Not only that, but the airline takes time to highlight (and promote) employees who’ve gone above and beyond. A few months back, they wrote an article about flight attendant Olga, who used plane resources to throw an unforgettable, impromptu wedding for a couple mid-flight.
The article highlighted Olga’s accomplishments over the course of a 20-year tenure with Alaska Airlines. And, to complete the story and show Olga the love and praise she deserves, the company opened up a forum for peer recognition, too. They collected sentiment from Olga’s colleagues and included these pieces of recognition in the article. Her coworkers talked about how resourceful she is and how the second you meet her, you want to share your life story with her.
Offering public praise and peer recognition to employees is one small but seriously impactful way to show employees how much you value them. Alaska Airlines knows they wouldn’t be where they are without people like Olga. And they jumped at the opportunity to mention this. “Alaska Airlines employees such as Olga Robinson are the reason for our excellence,” said the airline.
Learn 6 ways to show appreciation for your employees, and encourage peer recognition while you’re at it.
3. They get creative.
Alaska Airlines finds creative ways to provide perks to their flyers, so they can ensure top-notch in-flight experiences with every takeoff. On longer flights, they strap iPads to the back of seats, so customers have access to more than 500 different movies on their lengthy trips. And, they partner with cell phone carriers to offer free Wi-Fi to flyers, too.
Plus, they jump at the chance to celebrate special occasions – like serving champagne on their New Year’s Eve flights.
And like hosting a pop-up tailgate for those on flights to Seattle (where they’re headquartered) for the NFL Playoff Game.
Better yet, for the past three years, they’ve even celebrated National Ugly Sweater day by giving customers priority boarding if they wore an ugly sweater. And this year, they stocked a few planes with branded ugly sweaters for passengers.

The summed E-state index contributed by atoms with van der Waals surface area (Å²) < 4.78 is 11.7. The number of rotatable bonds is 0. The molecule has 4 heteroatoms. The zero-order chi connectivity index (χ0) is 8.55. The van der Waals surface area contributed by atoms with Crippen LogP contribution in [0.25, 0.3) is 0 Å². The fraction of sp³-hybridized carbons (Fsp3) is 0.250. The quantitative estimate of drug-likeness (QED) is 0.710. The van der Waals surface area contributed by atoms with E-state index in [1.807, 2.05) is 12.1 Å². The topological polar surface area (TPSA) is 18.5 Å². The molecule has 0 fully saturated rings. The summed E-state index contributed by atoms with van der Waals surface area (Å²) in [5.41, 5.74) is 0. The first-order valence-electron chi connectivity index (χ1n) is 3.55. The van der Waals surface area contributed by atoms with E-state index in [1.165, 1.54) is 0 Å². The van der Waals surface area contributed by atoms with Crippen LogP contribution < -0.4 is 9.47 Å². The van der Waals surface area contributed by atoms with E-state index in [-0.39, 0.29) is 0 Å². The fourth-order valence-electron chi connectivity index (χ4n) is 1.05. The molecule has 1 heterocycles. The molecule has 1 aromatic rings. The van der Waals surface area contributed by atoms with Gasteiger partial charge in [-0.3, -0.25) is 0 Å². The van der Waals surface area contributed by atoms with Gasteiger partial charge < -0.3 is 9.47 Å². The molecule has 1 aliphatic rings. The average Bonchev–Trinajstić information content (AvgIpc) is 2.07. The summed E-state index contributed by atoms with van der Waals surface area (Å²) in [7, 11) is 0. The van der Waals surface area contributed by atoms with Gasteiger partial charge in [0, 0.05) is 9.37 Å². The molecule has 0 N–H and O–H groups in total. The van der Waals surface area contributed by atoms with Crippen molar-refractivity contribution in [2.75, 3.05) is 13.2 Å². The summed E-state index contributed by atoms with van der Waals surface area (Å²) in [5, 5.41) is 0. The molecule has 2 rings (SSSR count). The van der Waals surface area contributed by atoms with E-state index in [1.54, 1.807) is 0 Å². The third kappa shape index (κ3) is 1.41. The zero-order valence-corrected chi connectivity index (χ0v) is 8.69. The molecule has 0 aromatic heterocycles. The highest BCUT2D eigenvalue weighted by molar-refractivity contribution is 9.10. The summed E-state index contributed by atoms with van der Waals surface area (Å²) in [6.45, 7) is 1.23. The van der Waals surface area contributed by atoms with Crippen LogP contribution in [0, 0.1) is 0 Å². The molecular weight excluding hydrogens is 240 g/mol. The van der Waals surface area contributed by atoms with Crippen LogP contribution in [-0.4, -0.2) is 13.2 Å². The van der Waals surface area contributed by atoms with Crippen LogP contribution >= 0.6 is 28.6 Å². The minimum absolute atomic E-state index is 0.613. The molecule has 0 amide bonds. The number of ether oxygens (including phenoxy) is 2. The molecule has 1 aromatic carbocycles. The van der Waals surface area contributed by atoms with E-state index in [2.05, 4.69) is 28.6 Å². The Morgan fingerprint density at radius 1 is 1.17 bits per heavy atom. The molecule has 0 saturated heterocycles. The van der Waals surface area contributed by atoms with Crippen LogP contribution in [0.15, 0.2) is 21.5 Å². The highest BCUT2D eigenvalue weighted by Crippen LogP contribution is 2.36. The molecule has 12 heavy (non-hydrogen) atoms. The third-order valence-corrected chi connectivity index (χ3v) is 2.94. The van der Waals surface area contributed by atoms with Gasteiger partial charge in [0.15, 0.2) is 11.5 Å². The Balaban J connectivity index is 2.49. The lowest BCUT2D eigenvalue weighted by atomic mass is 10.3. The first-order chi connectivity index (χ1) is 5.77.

Personally, I’m ready to book a flight just for these fun perks. What a better way to kick off a vacation? Maybe I’ll take advantage of their discount to see the Northern Lights.
Alaska Airlines is smaller than some of the multinational airline giants out there. But they don’t let a lower budget or fewer corporate resources limit the experience they deliver.
In many cases, operating with a limited budget leaves room for innovation and creative problem-solving. And when you think up creative solutions like this airline, you surely stand out against your big-box competitors.
Need help getting creative with a flat budget? Check out these 4 budget-friendly ways to improve your call center.
4. Their employees are empowered to use their judgment to fix customer issues without having to escalate.
The perks, the stellar employees, and the dozen communication channels surely make your flying experience better. But when you hitch a ride on a giant piece of metal with wings, things can still awry. Weather is unpredictable. Maintenance is required. Flight crews get sick (they’re people too, you know). You name it. The reality is, air travel has an element of the unexpected. But Alaska Airlines doesn’t skirt around these realities.
Instead, they take responsibility and make things right when things go wrong. Even if they’re not at fault (Hello, mother nature). And, even if it means handing out extra cash. The airline doesn’t hesitate to offer refunds and rewards to those who’ve had poor experiences. Not to mention, agents handle all replies with empathy.
Making good on your promises and doing what’s in the best interest of customers goes a long way in today’s business climate. It’s how you set the best examples of good customer service.
5. They encourage and reward customer loyalty.
The airline encourages repeat customers with experiential offers like the Alaska Lounge, frequent flier miles, and an airline credit card that lets you rack up points.
And, for customers who invest in the airline and take advantage of these loyalty offers, they’re rewarded two-fold with one-of-a-kind events, holiday pop-ups, and experiences across a number of different cities.
This year, loyal locals got a holiday trip to see The Nutcracker, and credit-card holders got a hands-on experience with animals at the San Diego Zoo.
These small moments of joy with a brand are often what people remember the most.
Well done, Alaska Airlines. We’ll continue to follow along and seek inspiration from your CX journey.
Ready to build an outstanding customer experience of your own using these examples of good customer service? Start by improving your coaching and training, so you empower agents to deliver standout service.